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ARS Home » Southeast Area » Tifton, Georgia » Southeast Watershed Research » Research » Publications at this Location » Publication #151692


item Wauchope, Robert - Don
item Ahuja, Lajpat
item Arnold, Jeffrey
item Bingner, Ronald - Ron
item Lowrance, Robert
item Van Genuchten, Martinus
item Adams, Larry

Submitted to: Pest Management Science
Publication Type: Peer Reviewed Journal
Publication Acceptance Date: 6/20/2002
Publication Date: 11/20/2002
Citation: Wauchope, R.D., Ahuja, L.R., Arnold, J.G., Bigner, R., Lowrance, R.R., Van Genuchten, M.T., Adams, L.D. 2002. Software for pest management science: computer models and databases from the us department of agriculture-agricultural research service. Pest Management Science. 59:691-698 (2003).

Interpretive Summary: The Journal "Pest Management Science" is published by the Society for Chemistry and Industry, a London-Headquartered International Society. Periodically the Journal devotes a single issue to a particular research institution such as a major agricultural university or pesticide corporation. ARS has been invited to be the subject of one issue (three of our scientists are members of the Editorial Board of the journal) and the National Program Staff is coordinating the development of the issue-some 20 papers will be submitted, of which this is one. The paper briefly lists ARS models and databases that are relevant to pest management science and provides a slightly expanded description of some of the major environmental model projects in ARS.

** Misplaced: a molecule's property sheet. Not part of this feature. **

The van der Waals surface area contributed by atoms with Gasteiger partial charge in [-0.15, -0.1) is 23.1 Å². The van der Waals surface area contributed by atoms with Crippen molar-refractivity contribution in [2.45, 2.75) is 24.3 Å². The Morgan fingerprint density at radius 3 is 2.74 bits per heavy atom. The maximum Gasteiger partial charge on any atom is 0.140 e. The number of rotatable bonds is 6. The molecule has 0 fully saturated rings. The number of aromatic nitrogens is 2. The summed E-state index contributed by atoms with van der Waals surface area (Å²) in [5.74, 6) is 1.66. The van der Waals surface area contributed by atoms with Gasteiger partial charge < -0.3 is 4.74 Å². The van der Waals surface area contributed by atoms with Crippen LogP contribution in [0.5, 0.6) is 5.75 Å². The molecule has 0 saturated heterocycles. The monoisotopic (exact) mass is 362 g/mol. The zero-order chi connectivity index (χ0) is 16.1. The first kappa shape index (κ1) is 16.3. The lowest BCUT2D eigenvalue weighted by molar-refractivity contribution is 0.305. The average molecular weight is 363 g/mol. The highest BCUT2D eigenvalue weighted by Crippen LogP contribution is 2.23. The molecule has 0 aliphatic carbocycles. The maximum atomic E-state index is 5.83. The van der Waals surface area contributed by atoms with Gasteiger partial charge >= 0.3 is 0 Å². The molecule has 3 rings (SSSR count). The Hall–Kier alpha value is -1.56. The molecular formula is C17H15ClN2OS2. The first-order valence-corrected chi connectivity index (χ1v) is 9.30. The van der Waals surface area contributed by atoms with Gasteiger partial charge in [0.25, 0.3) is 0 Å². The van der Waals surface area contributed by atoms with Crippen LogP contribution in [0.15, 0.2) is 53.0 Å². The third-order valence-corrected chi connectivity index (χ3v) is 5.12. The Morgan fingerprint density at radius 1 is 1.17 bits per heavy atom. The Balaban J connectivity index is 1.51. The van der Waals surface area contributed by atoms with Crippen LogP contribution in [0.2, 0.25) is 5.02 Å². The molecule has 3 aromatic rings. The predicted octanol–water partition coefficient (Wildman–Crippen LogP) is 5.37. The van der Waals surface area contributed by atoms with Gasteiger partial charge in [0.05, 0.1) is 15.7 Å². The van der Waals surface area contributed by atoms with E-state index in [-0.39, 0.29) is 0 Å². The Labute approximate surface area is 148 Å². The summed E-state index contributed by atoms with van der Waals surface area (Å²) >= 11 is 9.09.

Technical Abstract: We present an overview of USDA Agricultural Research Service (ARS) computer models and databases related to pest management science, emphasizing current development projects in environmental risk management. ARS has a unique national interdisciplinary team of researchers in hydrology, soil and plant science, systems analysis, and pesticide science who have networked to develop empirical and mechanistic computer models describing the behavior of pests, pest responses to controls, and the environmental impact of pest control methods. Historically, much of this work has been in support of production agriculture and in support of the conservation programs of our "action agency" sister, the Natural Resources Conservation Service (formerly the Soil Conservation Service). Because we are a public agency our software/database products are generally offered without cost, unless they are developed in cooperation with a private-sector cooperator. Because we are fundamentally a research organization, with development of new science as our highest priority, these products tend to be offered on an "as-is" basis with little follow-up user support except for cooperating R & D relationsohip with other scientists. However, rapid changes in the technology for information analysis and communication continually challenge our way of doing business.